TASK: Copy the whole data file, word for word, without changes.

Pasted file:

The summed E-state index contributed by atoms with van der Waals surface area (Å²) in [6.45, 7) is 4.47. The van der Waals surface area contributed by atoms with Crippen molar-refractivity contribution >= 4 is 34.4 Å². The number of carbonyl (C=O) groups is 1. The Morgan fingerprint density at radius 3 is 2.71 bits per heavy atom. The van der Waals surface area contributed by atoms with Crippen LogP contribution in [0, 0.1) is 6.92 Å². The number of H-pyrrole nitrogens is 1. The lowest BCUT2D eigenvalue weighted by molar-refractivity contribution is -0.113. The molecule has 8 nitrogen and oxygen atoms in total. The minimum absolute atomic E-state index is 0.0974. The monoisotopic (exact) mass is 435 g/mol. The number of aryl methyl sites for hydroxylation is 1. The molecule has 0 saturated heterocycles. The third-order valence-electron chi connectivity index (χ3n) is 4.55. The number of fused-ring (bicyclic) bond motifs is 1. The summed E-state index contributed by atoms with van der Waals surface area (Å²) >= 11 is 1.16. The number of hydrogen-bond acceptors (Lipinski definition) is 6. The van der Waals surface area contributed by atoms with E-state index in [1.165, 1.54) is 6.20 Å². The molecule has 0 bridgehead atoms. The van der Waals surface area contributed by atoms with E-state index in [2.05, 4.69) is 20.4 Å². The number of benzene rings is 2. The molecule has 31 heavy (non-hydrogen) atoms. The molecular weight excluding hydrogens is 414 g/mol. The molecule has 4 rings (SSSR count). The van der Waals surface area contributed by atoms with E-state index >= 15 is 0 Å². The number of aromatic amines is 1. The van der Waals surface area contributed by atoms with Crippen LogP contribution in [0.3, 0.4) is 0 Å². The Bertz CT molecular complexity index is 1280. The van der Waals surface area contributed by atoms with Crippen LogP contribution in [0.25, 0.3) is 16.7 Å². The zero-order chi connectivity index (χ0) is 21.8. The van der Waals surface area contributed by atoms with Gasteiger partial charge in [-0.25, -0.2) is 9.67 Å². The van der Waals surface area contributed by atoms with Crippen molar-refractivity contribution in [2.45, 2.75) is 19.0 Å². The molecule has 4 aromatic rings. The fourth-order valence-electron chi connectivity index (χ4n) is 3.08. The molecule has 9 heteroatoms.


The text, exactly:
The summed E-state index contributed by atoms with van der Waals surface area (Å²) in [6.45, 7) is 4.47. The van der Waals surface area contributed by atoms with Crippen molar-refractivity contribution >= 4 is 34.4 Å². The number of carbonyl (C=O) groups is 1. The Morgan fingerprint density at radius 3 is 2.71 bits per heavy atom. The van der Waals surface area contributed by atoms with Crippen LogP contribution in [0, 0.1) is 6.92 Å². The number of H-pyrrole nitrogens is 1. The lowest BCUT2D eigenvalue weighted by molar-refractivity contribution is -0.113. The molecule has 8 nitrogen and oxygen atoms in total. The minimum absolute atomic E-state index is 0.0974. The monoisotopic (exact) mass is 435 g/mol. The number of aryl methyl sites for hydroxylation is 1. The molecule has 0 saturated heterocycles. The third-order valence-electron chi connectivity index (χ3n) is 4.55. The number of fused-ring (bicyclic) bond motifs is 1. The summed E-state index contributed by atoms with van der Waals surface area (Å²) >= 11 is 1.16. The number of hydrogen-bond acceptors (Lipinski definition) is 6. The van der Waals surface area contributed by atoms with E-state index in [1.165, 1.54) is 6.20 Å². The molecule has 0 bridgehead atoms. The van der Waals surface area contributed by atoms with E-state index in [2.05, 4.69) is 20.4 Å². The number of benzene rings is 2. The molecule has 31 heavy (non-hydrogen) atoms. The molecular weight excluding hydrogens is 414 g/mol. The molecule has 4 rings (SSSR count). The van der Waals surface area contributed by atoms with E-state index >= 15 is 0 Å². The number of aromatic amines is 1. The van der Waals surface area contributed by atoms with Crippen LogP contribution in [0.3, 0.4) is 0 Å². The Bertz CT molecular complexity index is 1280. The van der Waals surface area contributed by atoms with Crippen LogP contribution in [0.25, 0.3) is 16.7 Å². The zero-order chi connectivity index (χ0) is 21.8. The van der Waals surface area contributed by atoms with Gasteiger partial charge in [-0.25, -0.2) is 9.67 Å². The van der Waals surface area contributed by atoms with Crippen molar-refractivity contribution in [2.45, 2.75) is 19.0 Å². The molecule has 4 aromatic rings. The fourth-order valence-electron chi connectivity index (χ4n) is 3.08. The molecule has 9 heteroatoms.